An individual with pleural mesothelioma, which affects the chest cavity and lungs, may experience all or some of the following signs and symptoms:
-shortness of breath
-fluid surrounding the lung(s)
-difficulty swallowing
-chest pain
-fatigue
-coughing, wheezing, or hoarseness
-anemia
-coughing up blood
-excessive sweating during the night
-fever

Pericardial mesothelioma, which affects the heart, causes signs and symptoms such as:
-heart palpations and/or a irregular heartbeat, also known as arrhythmia
-heart murmurs
-chest pain
-coughing
-difficulty breathing, even when resting
-fatigue
-fever and/or night sweats

An individual with peritoneal mesothelioma, which affects the abdominal cavity, may experience signs and symptoms such as:
-abdominal pain
-a mass (tumour) in the abdomen
-a buildup of fluid in the abdomen
-sudden unexplained weight loss
-issues with bowel movements

More severe and chronic signs and symptoms for any/all types of mesothelioma are:
-jaundice or yellowing of the skin and eyes
-blood clots in veins
-severe bleeding in several body organs
-low blood sugar
-blood clots in the lungs (in the arteries)
-buildup of fluid along the tissue of the lining of the lungs and chest wall (pleural effusion)
-buildup of fluid in the space between the tissues surrounding the abdomen and abdominal organs

Diagnosis

If an individual is experiencing any of the above symptoms, they should see their doctor as soon as possible. An early diagnosis allows for a better chance of recovery  and relief due to the cancer being caught at an early stage and more treatment options being available. Typically, a diagnosis is made within 3-6 months of the patient’s first visit with their family doctor after which they are transferred to an oncologist or a pulmonolgist and, at times, an oncologist who specializes in mesothelioma types of cancer. Before a diagnosis is made, the family physician will examine the patient’s medical history, looking at past and present health concerns, such as respiratory issues, and  the family history of cancer. A physical examination will also be performed where the doctor will look for signs or tumors, listen to the individuals breathing, check for localized tenderness upon palpation, and any reduced chest expansion with breathing. Prior asbestos exposure is a major factor the doctor will consider upon examination as well.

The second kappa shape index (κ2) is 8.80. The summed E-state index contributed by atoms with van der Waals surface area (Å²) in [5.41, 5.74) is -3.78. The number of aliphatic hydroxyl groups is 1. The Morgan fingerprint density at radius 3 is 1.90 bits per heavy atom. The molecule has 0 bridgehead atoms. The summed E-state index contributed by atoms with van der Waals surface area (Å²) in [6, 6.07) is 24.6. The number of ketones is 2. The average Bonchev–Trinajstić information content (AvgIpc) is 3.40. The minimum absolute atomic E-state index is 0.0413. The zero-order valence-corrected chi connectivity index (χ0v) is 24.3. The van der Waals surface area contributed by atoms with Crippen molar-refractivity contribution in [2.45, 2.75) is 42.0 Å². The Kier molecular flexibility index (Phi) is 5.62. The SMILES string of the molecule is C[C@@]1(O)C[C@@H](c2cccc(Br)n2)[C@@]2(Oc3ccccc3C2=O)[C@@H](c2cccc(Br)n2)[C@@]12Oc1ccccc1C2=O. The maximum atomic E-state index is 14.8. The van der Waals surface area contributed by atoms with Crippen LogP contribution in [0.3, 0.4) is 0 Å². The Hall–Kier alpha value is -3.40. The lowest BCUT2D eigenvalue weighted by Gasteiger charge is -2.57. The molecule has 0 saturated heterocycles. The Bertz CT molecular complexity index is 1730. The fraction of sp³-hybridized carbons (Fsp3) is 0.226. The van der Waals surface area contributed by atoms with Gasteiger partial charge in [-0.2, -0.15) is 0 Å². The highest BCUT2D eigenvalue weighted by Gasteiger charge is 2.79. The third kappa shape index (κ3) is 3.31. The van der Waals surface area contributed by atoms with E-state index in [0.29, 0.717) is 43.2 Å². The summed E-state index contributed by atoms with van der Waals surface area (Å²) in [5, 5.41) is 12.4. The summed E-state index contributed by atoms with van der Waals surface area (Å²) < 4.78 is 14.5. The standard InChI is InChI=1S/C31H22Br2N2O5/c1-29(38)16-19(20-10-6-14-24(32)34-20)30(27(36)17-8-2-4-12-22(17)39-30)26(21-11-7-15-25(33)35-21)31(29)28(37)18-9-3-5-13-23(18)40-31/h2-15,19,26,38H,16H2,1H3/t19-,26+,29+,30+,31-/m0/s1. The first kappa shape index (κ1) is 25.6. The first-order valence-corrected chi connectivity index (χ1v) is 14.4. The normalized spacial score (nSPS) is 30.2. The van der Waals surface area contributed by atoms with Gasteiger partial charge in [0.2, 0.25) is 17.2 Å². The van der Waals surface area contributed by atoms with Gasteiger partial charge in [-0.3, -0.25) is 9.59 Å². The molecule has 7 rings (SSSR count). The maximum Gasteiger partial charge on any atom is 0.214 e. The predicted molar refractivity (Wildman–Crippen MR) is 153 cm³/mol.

From here, the family doctor will refer the patient to an oncologist or pulmonologist for further investigation. The specialist may prescribe a chest x-ray, CT scan, MRI, and or PET scans. Blood tests can also detect any signs of mesothelioma and assist in diagnosing the cancer at an earlier stage, even before symptoms arise. The hope is that some day blood tests will be perfected to assist in diagnosing cancer in the earliest stages of development. If their are any concerns from any of these results, the doctor will most likely perform a biopsy or serous effusion cytology for further examination. Biopsy’s are the most effective way to diagnose mesothelioma. Essentially, a needle is inserted into the area and tissue samples are removed and tested for cancerous cells. A diagnosis may be confirmed after these results are reviewed by the doctor. From here, treatment options will be discussed with the patient based on the type of mesothelioma is present.

Treatment

Once mesothelioma is diagnosed, treatment options will be discussed between the patient and the doctor. There is no known cure for mesothelioma and the prognosis for patients is poor. However, there are several treatment options such as chemotherapy, radiation therapy, and, at times, surgery which can attempt to remove the cancer and/or assist in treating the signs and symptoms. Certain alternative therapies can also be beneficial and provide assistance to patients.

For those suffering from pleural mesothelioma, the treatment options depend on what stage the cancer is at and the individuals’ overall physical health. Treatment options for pleural mesothelioma are surgery along with chemotherapy or surgery, chemotherapy, and radiation therapy. Some more recent experimental treatment options are photodynamic therapy and immunotherapy which can be used if the cancer is more localized.